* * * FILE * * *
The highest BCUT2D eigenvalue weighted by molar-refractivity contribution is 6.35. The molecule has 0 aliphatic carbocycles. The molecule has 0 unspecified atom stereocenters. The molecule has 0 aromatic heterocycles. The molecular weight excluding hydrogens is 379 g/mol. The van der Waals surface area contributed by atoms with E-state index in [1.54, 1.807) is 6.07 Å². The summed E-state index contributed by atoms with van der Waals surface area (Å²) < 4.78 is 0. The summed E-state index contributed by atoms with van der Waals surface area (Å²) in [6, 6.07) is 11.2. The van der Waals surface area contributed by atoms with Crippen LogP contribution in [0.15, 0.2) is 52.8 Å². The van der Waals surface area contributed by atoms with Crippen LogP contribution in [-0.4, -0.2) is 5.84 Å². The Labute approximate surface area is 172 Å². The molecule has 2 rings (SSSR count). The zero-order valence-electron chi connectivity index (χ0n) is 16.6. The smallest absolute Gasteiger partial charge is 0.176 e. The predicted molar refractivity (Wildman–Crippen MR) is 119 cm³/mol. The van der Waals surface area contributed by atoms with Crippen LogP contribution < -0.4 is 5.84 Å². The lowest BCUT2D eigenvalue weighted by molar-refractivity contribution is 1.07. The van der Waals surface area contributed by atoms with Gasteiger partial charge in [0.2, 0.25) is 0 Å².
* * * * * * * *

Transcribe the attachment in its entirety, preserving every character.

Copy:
The highest BCUT2D eigenvalue weighted by molar-refractivity contribution is 6.35. The molecule has 0 aliphatic carbocycles. The molecule has 0 unspecified atom stereocenters. The molecule has 0 aromatic heterocycles. The molecular weight excluding hydrogens is 379 g/mol. The van der Waals surface area contributed by atoms with E-state index in [1.54, 1.807) is 6.07 Å². The summed E-state index contributed by atoms with van der Waals surface area (Å²) < 4.78 is 0. The summed E-state index contributed by atoms with van der Waals surface area (Å²) in [6, 6.07) is 11.2. The van der Waals surface area contributed by atoms with Crippen LogP contribution in [0.15, 0.2) is 52.8 Å². The van der Waals surface area contributed by atoms with Crippen LogP contribution in [-0.4, -0.2) is 5.84 Å². The Labute approximate surface area is 172 Å². The molecule has 2 rings (SSSR count). The zero-order valence-electron chi connectivity index (χ0n) is 16.6. The smallest absolute Gasteiger partial charge is 0.176 e. The predicted molar refractivity (Wildman–Crippen MR) is 119 cm³/mol. The van der Waals surface area contributed by atoms with Crippen LogP contribution < -0.4 is 5.84 Å². The lowest BCUT2D eigenvalue weighted by molar-refractivity contribution is 1.07. The van der Waals surface area contributed by atoms with Gasteiger partial charge in [0.2, 0.25) is 0 Å².